Is this the dawn of client-side GPU-accelerated virus scanning? Not quite. However, anti-virus software firm Kaspersky Lab has begun to use Nvidia graphics processors to accelerate virus screening internally, and the firm expects the GPUs will enable a "quicker response to new threats." Here's the skinny, straight from Kaspersky's announcement:
Kaspersky Lab uses the Tesla S1070 1U GPU system to accelerate the intellectual services that define the similarity of files. The similarity services enable the identification of new files and define which file, or file groups, most closely resemble the unknown program received by the Company's antivirus lab.
The Tesla S1070 fits in a 1U rack and includes four Tesla graphics processors based on the GT200 design. Each GPU has 240 stream processors, 4GB of RAM, and a 512-bit memory interface. Nvidia claims the S1070 delivers maximum combined floating-point number-crunching power of 4.14 teraFLOPS in single-precision mode and 345 gigaFLOPS in double-precision mode.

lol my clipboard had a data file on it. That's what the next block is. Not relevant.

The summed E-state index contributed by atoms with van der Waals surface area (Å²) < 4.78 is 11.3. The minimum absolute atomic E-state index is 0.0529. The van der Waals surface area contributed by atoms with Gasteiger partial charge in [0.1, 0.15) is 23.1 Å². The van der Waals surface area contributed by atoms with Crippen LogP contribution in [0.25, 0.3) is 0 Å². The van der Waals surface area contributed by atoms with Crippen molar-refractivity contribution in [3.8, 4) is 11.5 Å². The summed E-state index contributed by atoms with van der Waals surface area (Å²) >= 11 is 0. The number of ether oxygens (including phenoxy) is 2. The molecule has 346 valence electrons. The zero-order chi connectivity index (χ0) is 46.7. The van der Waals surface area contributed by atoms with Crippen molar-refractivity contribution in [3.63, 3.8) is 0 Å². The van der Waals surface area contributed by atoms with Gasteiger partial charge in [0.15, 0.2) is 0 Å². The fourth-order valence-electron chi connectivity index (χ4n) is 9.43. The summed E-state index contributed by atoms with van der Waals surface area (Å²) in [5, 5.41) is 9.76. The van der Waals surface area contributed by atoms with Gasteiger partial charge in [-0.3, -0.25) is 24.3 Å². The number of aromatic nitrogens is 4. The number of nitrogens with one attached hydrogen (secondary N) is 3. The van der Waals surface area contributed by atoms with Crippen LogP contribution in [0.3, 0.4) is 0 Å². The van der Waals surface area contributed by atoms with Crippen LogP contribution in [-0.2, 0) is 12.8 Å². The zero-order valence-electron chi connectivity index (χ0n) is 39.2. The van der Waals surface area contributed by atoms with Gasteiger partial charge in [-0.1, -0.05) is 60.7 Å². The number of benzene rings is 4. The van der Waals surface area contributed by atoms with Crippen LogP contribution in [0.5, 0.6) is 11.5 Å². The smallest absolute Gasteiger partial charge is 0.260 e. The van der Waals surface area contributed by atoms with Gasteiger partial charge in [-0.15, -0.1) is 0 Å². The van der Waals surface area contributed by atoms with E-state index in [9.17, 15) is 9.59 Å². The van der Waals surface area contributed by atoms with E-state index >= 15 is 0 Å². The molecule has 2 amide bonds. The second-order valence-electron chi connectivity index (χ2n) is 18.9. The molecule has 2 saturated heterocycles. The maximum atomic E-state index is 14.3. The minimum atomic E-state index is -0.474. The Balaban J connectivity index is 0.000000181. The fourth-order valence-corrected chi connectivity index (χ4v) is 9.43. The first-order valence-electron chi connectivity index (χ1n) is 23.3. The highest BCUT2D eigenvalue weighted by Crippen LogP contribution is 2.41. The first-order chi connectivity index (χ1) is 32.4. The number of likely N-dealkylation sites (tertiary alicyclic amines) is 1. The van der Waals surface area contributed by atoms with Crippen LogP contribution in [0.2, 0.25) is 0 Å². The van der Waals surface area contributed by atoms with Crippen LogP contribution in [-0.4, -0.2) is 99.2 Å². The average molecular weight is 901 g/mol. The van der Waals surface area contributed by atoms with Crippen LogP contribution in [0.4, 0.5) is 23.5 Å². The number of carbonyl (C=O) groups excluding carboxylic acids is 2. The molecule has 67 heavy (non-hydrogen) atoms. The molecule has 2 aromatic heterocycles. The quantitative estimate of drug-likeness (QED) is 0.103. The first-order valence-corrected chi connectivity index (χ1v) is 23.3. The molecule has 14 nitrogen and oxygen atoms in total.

For its part, Kaspersky Lab says it has witnessed a "360-fold increase in the speed of the similarity-defining algorithm" over a 2.6GHz Core 2 Duo with the Tesla system. That's a bit of a strange comparison, since you'd think Kaspersky would have been using at least a few quad-core Xeons before. Nevertheless, a "360-fold" performance increase would probably be hard to achieve by merely piling on more conventional processor cores.
|Leap Motion adds hand signals to mobile VR||1|
|Time's running out for our limited-edition Corsair RM1000i contest||1|
|Piranha Games reveals a new single-player MechWarrior||9|
|Cortana takes the fight to Alexa with the Microsoft Home Hub||6|
|I made my dumb appliances smarter with the Internet of Things||27|
|Seagate Duet portable drive reaches for the clouds||8|
|Deals of the week: laptops and a mixed bag of goodies||23|
|Panasonic develops an IPS panel with a million-to-one contrast ratio||80|
|ASRock Beebox-S reports for HTPC duty||25|
|New! Botnet your case fans!||+43|